Butterflies and Barbed Wires

butterflies and barbed wires

Status: Read from Nov 15 to Nov 18, 2017
Format: Paperback
Pages: 268
My rating:  5star/5
Author: Vanaja Banagiri


A many-layered story that explores the conflicts of butterflies caught in barbed wires, of women who are strangers in their own homes. Beautiful and strong, they handle the dramas that life unfolds in the best way they can. For Shehzaadi and Maya, mother and daughter tragically separated during the ’78 riots in Hyderabad, it is a question of forgetting and trying to remember an elusive past. For Maya, who moves back to the city from Bangalore where she has grown up, it is a painful quest for her identity. For Shehzaadi it is a struggle to deal with old memories and the loss of her entire world.

Varsha, Maya’s best friend, attempts to tackle a separation from an indifferent husband, determined to leave love out of the picture and take hold of life in fast-paced Mumbai. Amita and Zeba, Shehzaadi’s friends live with their own ghosts; a broken marriage and a loveless one, a daughter grown up away from her mother, the importance of holding up a facade of being happy. Butterflies and Barbed Wires tells of women from two different generations grappling with a life and a society that is rapidly changing.


“What are human beings if not butterflies and their complexes, if not barbed wires.”

This is story of women protagonists, their lives and their struggle to get a grip of it and understand it. After reading the blurb and seeing that the story revolving around five women and takes place in the city Hyderabad (which I am still exploring), I got interested in the book. This book has two dimensions: first the women protagonist, who navigate their life based on their past experiences, and the second is the beauty of the Hyderabad city.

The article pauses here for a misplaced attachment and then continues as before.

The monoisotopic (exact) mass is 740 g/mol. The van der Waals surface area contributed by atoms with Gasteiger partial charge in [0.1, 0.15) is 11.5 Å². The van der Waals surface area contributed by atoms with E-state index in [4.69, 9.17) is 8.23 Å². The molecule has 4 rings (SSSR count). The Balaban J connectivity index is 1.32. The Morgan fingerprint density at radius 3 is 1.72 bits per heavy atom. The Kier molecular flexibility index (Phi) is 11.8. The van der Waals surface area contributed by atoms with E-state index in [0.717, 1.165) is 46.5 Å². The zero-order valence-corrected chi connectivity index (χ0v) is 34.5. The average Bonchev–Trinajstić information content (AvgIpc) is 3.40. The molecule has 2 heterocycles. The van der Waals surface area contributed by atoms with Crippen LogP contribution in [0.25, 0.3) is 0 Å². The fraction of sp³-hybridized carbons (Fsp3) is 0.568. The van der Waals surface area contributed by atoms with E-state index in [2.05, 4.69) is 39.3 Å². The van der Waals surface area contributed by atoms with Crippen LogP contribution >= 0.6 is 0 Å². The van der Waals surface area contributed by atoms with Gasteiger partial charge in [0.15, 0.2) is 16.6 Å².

The story flash backs to the 1978 Hyderabad riots. 5th August 1978, the day that went down in history as the goriest communal carnage in the twin cities of Hyderabad and Secunderabad, wiping out more than half of the old city. Shehzaadi became a widow and her two year old toddler Sameera went missing in the riots.

Twenty two years later, Shehzaadi is married to Anwar and has a 22 year old son who is studying in London. She is staying in a sprawling Jubliee Hills bungaow, and spends most of her time with her two best friends Zeba and Amita. Shehzaadi lives a fairy tale life, which seems so complete with a doting husband and sensible young son. But was Shehzaadi ever able to forgive herself, for being the only one to survive the 1978 blasts? She missed her first husband and daughter. At one moment she was very cheerful and thankful to God for such a lovely family, at other moment she was in deep despair, wandering about her daughter, suffering from chronic depression. Amita and Zeba were her only friends to whom she can turn to and have a jolly time during such periods, pub-hopping and getting sozzled.